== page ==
78% of girls in Northern Nigeria  gets married before the age of 18_ SCI

By Femi Mustapha

 

Save the Children International ( SCI) has asserted that 78% of girls in the Northern region of Nigeria are married before the age of 18.

This was contained in “State of the Nigerian Girl Report – An Incisive Diagnosis of Child Marriage” which explains the current and prevailing socio-cultural norms and practices in Nigeria around child marriage to capture the approximate state of Nigerian girls” and made available to newsmen.

The report stated that in Nigeria as a whole, 44% of girls are married before their 18th birthday and the country records as one of the highest rates of child marriage globally.

According to the report, the percentage of people aged 20-49 years who were first married or in union before age 18 for women was 44.1% while men accounted for 6%.

“The percentage of young people aged 15-19 years who are currently married or in a union for women was 22.2% while no man was in such a union.

” The percentage of people from 15-49 years who are in a polygynous union for women was 36.9% while men accounted for 18.7%.

“This is proof that Early Child Marriage affects quite a large number of women and girls”

Child marriage is more prevalent in the North West and North East of Nigeria, where 48% of girls were married by age 15 and 78% were married by age 18

“44% of girls are married before their 18th birthday and the country records as one of the highest rates of child marriage globally

” The report brings to the fore the dire state of the Nigerian girl child at the national level, its negative impact on education and empowerment, evidence-based gaps in socio-cultural beliefs and systems, and provides recommendations for moving forward to addressing these gaps in child marriage in Nigeria.

“Evidence shows there is a clear and strong link between Child Early Forced Marriage (CEFM) prevalence and endemic poverty, poor education outcomes, school dropout rates, a high rate of out-of-school children, and poor access to basic social, economic, and healthcare services.

“Despite the Compulsory Free and Universal Basic Education Act of 2004, lack of access to quality, free, safe, uninterrupted and inclusive education for girls remains a big driver of child marriage.

“Various cultural, traditional, and social practices encourage gender-discriminatory norms against girls and women. Negative social norms condition parents and girls to accept child marriage as a normal way of life to come out of poverty.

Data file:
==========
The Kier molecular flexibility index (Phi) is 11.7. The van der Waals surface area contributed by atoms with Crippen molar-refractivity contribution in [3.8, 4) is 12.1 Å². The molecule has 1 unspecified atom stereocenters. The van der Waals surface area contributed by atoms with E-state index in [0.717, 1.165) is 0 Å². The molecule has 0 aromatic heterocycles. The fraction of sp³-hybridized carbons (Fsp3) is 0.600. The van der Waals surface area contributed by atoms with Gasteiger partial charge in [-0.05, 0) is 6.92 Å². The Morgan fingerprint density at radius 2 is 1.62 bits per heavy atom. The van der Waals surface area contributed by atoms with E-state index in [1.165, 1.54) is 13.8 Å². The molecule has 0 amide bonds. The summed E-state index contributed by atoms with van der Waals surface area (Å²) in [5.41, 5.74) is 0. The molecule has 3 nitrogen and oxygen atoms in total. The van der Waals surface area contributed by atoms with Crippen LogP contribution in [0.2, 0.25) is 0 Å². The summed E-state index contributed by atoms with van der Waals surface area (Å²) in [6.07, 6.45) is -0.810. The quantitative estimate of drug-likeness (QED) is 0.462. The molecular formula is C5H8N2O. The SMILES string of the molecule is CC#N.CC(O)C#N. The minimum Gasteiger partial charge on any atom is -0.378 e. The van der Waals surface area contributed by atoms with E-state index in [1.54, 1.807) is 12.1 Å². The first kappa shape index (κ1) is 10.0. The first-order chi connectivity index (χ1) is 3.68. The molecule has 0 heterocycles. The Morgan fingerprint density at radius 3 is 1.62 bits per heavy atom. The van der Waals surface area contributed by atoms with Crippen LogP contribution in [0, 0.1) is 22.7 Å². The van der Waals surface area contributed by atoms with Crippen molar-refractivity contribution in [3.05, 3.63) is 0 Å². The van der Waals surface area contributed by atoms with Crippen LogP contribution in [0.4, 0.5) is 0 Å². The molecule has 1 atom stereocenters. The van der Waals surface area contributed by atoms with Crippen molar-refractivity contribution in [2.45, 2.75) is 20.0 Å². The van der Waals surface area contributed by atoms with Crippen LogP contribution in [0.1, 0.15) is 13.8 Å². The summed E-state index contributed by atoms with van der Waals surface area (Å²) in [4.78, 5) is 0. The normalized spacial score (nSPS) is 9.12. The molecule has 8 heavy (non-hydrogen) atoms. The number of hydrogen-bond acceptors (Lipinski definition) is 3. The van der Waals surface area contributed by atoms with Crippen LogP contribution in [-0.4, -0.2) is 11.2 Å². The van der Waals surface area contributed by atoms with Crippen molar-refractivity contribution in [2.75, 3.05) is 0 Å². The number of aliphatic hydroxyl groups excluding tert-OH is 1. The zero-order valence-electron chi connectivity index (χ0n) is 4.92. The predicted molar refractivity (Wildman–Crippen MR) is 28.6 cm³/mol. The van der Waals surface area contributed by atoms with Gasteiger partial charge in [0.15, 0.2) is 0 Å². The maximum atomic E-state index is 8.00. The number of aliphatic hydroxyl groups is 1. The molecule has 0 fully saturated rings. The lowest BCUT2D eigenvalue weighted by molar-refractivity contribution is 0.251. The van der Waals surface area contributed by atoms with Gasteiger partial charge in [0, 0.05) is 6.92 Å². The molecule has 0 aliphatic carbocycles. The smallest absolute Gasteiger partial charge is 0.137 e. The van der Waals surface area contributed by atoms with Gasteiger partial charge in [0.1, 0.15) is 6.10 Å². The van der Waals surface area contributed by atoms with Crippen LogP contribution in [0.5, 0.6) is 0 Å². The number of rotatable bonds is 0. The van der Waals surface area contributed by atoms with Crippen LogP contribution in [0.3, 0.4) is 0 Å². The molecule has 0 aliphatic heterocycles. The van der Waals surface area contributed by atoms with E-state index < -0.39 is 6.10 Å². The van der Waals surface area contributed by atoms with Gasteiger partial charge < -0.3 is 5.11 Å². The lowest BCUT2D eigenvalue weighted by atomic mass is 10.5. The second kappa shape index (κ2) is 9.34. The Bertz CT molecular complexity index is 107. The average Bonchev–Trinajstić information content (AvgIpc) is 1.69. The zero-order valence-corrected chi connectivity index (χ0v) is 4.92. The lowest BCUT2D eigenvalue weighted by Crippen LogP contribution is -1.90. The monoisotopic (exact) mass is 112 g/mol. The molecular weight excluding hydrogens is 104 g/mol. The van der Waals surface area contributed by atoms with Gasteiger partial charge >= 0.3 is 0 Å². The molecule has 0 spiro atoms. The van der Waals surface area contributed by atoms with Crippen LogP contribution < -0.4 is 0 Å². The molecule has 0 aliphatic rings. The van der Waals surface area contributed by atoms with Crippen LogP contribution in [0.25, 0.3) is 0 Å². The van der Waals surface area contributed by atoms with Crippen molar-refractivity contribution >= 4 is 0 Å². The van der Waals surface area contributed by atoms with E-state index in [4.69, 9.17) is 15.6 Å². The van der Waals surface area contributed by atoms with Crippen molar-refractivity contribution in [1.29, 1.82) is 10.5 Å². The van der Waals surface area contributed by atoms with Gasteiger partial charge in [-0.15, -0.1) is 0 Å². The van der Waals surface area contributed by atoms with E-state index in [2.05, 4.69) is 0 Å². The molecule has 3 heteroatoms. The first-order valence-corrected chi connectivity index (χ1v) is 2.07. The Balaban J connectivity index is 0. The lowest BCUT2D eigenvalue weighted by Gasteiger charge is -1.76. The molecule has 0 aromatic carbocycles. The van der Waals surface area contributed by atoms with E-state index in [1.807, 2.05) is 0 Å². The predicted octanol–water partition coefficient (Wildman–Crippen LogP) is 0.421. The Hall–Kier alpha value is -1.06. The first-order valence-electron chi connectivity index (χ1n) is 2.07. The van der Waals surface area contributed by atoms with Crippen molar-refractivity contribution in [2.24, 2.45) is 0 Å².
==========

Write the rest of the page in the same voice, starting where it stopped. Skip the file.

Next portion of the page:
“For instance, across Nigeria, sons-in-law expect to accept the siblings of their bride as members of his new household for economic maintenance and upbringing. Cash and other gifts for fathers-in-law and mothers-in-law are regularly expected from the son-in-law, the report discovers. ”

Speaking during the presentation
Country Director, Save the Children International, Nigeria. Mercy Gichuhi, said Child Early Forced Marriage is a human rights violation and a form of gender-based violence (GBV) that robs children of their ability to make decisions about their lives, disrupts their education, subject them to become more vulnerable to violence and discrimination, and prevents their full participation in economic, political, and social spheres.

In her remarks, Save the Children International Nigeria’s Girl Champion Purity Oriaifo, said  “If a girl is out of school, the likelihood of getting married at an early age is very high.

“When a girl is married young, she is robbed of her childhood and opportunities to realize her full potential.

“She has an increased risk of poor health outcomes, having children at a younger age, dropping out of school, experiencing ongoing violence in the home, being restricted in her mobility, left with limited decision-making ability, and earning less over her lifetime”. She said

Similarly, Maryam Ahmed, Save the Children International Nigeria’s Youth Ambassador says “Children especially the girls are among the most affected by poverty in Nigeria”.

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